This column by ACRU Policy Board member J. Christian Adams was published October 8, 2015 by PJ Media.
Ben Carson is a good guy. He’d make a great secretary of Health and Human Services. But after what he told CNN today, no constitutional conservative should support him for president.
For a change Jeb Bush was right and Ben Carson was dead wrong.
Carson told CNN that he is open to reviving federal control over state elections through the Voting Rights Act. CNN:
Ben Carson said Thursday that he wants the Voting Rights Act protected, adding he’d like to hear Jeb Bush explain why he does not support its reauthorization. “Of course I want the Voting Rights Act to be protected. Whether we still need it or not or whether we’ve outgrown the need for it is questionable,” he told CNN’s Wolf Blitzer. “Maybe we have, maybe we haven’t. But I wouldn’t jeopardize it.”
This is precisely what the racial-interest groups and the Democrats want — giving an attorney general like Eric Holder revived power to block state election laws by edict, as they did to Texas and South Carolina voter ID and citizenship verification in Florida and Georgia.
To recap, the Voting Rights Act of 1965 forced 16 states to obtain federal approval for every election law change no matter how big or how small. When a polling placed moved from a school library to a school gym, Washington, D.C., had to approve. The Supreme Court in Shelby County v. Holder in 2013 ruled that such federal oversight upset the constitutional balance by using circumstances from 50 years ago to justify federal intrusion into state power, and the Court extinguished the oversight.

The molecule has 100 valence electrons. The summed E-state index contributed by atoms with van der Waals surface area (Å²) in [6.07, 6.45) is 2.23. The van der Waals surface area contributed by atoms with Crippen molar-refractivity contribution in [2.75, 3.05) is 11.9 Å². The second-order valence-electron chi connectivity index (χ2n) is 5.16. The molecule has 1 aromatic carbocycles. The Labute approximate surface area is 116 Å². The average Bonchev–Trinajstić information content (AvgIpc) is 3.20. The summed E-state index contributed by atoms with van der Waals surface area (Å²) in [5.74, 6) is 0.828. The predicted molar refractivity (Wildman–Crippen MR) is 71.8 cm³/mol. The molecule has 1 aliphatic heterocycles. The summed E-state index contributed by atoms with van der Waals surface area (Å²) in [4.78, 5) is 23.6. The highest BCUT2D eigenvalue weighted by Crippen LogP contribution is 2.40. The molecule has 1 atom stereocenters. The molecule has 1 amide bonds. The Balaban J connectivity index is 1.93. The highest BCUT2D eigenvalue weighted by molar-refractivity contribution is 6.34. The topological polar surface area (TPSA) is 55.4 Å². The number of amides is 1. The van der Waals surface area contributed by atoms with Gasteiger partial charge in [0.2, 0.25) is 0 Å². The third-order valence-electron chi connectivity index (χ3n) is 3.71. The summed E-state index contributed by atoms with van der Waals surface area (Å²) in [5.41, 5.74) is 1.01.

Since then, the institutional left has sought to reassert federal power because it helps Democrats win elections. For example, prior to the 2012 presidential race, the Justice Department stopped Florida from checking for noncitizens on the rolls. In 2009, the DOJ blocked Kinston, North Carolina, from having non-partisan elections because, as the DOJ said, if the word “Democrat” is not next to the name of the candidate, black voters won’t know for whom to vote.
This is the madness that Carson is open to resurrecting.
Perhaps he doesn’t know that the entire Voting Rights Act is still in force, save for the federal pre-approval rule struck down by the Supreme Court. I’d wager that Jeb Bush and the other top-tier candidates know that.
Carson was already suspiciously naive about the role and agenda of racial-interest groups regarding electoral issues. Earlier this year Carson appeared at Al Sharpton’s National Action Network convention.
The National Action Network is a racial-interest group of the first order, routinely stoking racial tensions and dividing Americans along color lines. Some have indicated that Carson sought to sway minds, but that explanation only exacerbates the questions surrounding Carson’s understanding of these issues. Anyone familiar with the National Action Network knows how immune it is to being swayed by opposing viewpoints.
Carson said he “has the same goal” as Sharpton. Really? Either Carson is frightfully naive, or conservatives should be very concerned about Ben Carson.
Perhaps Carson will walk his comment back about federal control over state elections. Perhaps he will explain that he didn’t fully understand the issue. That’s precisely the problem. Being receptive to empowering bureaucrats to block state election laws is a nonstarter for constitutional conservatives, especially ones who have been paying attention to the abuses of Eric Holder’s Justice Department.